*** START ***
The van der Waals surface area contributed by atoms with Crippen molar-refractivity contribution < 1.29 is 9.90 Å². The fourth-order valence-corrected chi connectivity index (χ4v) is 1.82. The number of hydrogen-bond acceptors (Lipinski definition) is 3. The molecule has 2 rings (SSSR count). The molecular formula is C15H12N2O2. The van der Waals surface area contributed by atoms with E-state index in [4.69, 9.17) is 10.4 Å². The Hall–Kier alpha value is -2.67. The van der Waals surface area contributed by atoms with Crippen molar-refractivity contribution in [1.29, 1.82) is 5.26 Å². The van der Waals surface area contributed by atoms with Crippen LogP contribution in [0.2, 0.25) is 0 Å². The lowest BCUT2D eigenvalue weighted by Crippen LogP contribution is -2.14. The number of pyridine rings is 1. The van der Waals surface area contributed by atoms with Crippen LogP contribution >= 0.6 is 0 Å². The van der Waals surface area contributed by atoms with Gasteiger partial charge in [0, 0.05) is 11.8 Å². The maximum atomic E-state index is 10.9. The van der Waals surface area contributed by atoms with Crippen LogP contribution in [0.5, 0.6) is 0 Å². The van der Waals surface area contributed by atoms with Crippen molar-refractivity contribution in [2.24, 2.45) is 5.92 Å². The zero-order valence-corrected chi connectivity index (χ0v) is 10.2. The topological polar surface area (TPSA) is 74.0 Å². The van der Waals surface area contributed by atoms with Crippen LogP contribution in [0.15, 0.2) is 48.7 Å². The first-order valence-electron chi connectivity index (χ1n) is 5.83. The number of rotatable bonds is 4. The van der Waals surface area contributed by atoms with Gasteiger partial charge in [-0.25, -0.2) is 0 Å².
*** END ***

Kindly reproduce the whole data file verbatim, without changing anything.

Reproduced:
The van der Waals surface area contributed by atoms with Crippen molar-refractivity contribution < 1.29 is 9.90 Å². The fourth-order valence-corrected chi connectivity index (χ4v) is 1.82. The number of hydrogen-bond acceptors (Lipinski definition) is 3. The molecule has 2 rings (SSSR count). The molecular formula is C15H12N2O2. The van der Waals surface area contributed by atoms with E-state index in [4.69, 9.17) is 10.4 Å². The Hall–Kier alpha value is -2.67. The van der Waals surface area contributed by atoms with Crippen molar-refractivity contribution in [1.29, 1.82) is 5.26 Å². The van der Waals surface area contributed by atoms with Crippen LogP contribution in [0.2, 0.25) is 0 Å². The lowest BCUT2D eigenvalue weighted by Crippen LogP contribution is -2.14. The number of pyridine rings is 1. The van der Waals surface area contributed by atoms with Crippen LogP contribution >= 0.6 is 0 Å². The van der Waals surface area contributed by atoms with Gasteiger partial charge in [0, 0.05) is 11.8 Å². The maximum atomic E-state index is 10.9. The van der Waals surface area contributed by atoms with Crippen LogP contribution in [0.5, 0.6) is 0 Å². The van der Waals surface area contributed by atoms with Crippen molar-refractivity contribution in [2.24, 2.45) is 5.92 Å². The zero-order valence-corrected chi connectivity index (χ0v) is 10.2. The topological polar surface area (TPSA) is 74.0 Å². The van der Waals surface area contributed by atoms with Crippen LogP contribution in [0.15, 0.2) is 48.7 Å². The first-order valence-electron chi connectivity index (χ1n) is 5.83. The number of rotatable bonds is 4. The van der Waals surface area contributed by atoms with Gasteiger partial charge in [-0.25, -0.2) is 0 Å².